Artist Juan Francisco Adaro knew at an early age that his path was different from that of many others.

Adaro's decision to pursue his chosen life's path is one that came naturally.

"I didn't have to make that decision," he says. "I don't think you can become an artist; you either are, or you're not." 

He began drawing as a young child, but in 1993, he experienced his "ah ha" moment and found the poetry in the pictures he was creating.

"I observed the energy of a thousand great artists from all around the world and I found myself in between the lines I was playing with," he says in his lyrical Argentine manner of speaking.

As he paints in between the lines with which he plays, Adaro says he is inspired by his experiences with life and the relations between culture and nature. The medium he is using at any particular time is like having a conversation with the material, he said.

"Sometimes that dialogue takes years to bloom," he says.

Very imaginatively, the artist does not seem to have a clear preference in mediums, using acrylic, oleo, watercolors, tempera, pencils, collage, reverse paintings, spray paint, and anything else that catches his attention when the urge to create strikes him.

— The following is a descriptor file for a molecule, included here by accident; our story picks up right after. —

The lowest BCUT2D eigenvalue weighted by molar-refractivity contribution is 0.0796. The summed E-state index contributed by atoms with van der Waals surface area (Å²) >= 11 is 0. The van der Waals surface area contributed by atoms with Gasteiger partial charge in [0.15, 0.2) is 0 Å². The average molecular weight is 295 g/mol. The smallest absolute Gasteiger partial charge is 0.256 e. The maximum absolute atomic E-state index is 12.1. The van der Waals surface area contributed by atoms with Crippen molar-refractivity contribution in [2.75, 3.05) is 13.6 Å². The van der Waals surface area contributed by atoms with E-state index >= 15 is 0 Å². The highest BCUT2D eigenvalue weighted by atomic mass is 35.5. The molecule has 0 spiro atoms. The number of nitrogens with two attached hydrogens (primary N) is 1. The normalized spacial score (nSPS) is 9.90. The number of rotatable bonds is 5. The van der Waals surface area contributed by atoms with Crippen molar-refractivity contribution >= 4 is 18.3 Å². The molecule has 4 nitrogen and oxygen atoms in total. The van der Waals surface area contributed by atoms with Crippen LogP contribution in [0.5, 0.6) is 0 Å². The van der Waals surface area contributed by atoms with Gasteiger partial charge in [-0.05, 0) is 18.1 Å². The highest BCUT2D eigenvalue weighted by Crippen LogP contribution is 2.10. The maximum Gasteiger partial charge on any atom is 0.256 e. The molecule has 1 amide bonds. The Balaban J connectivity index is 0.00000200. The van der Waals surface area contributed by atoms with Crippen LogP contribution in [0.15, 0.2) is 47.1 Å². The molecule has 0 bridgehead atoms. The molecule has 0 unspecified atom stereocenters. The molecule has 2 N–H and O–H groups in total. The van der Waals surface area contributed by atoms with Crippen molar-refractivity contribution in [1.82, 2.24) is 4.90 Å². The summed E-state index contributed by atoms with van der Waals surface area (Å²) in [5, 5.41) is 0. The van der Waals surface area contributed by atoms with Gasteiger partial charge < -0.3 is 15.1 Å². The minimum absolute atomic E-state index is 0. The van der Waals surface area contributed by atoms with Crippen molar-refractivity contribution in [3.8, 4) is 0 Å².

His paintings can be abstract or figurative, but they always seem to be a kind of personal diary, he says.

"I feel that I have been painting only one picture all my life — layer after layer — and that skin became more interesting," he says. 

While the artist said he has done many things in his life to pay his bills, the jobs that have appeared have mostly revolved around creating portraits and residential murals and paintings.

Adaro has lived between his native Buenos Aires and Santa Rosa Beach for three years before making his move to Seagrove permanent in February. He met his future wife 12 years ago when he was a street artist in Buenos Aires. When they met, she bought two of his 8 foot by 5-foot paintings. Nine years later, she was back in Buenos Aires and the two met again. "But this time, she took home the artist," he said with a smile.

The couple has been married for three years now and live in Seagrove with their puppy. His wife is Brooke Gontarek, general manager of The Vue on 30A.

Adaro has shown at ArtQuest since 2011. He took home the Best in Show award last year. This year he will return and show 10 pieces of his artwork in Booth No. 119.

In addition to ArtsQuest, he has also taken home an award of excellence at Mattie Kelly in 2012 and many awards in Argentina.

You can also find his pieces at Amavida in Rosemary Beach, The Art of Simple in Seaside, Alison Wickey Gallery in Seacrest, Creason’s Fine Art in New Orleans, Besharat in Atlanta, Giovanni Rossi in Fort Lauderdale, and Atelier Galleries in Charleston.

Check out his latest art project at

For commissions and to see new works visit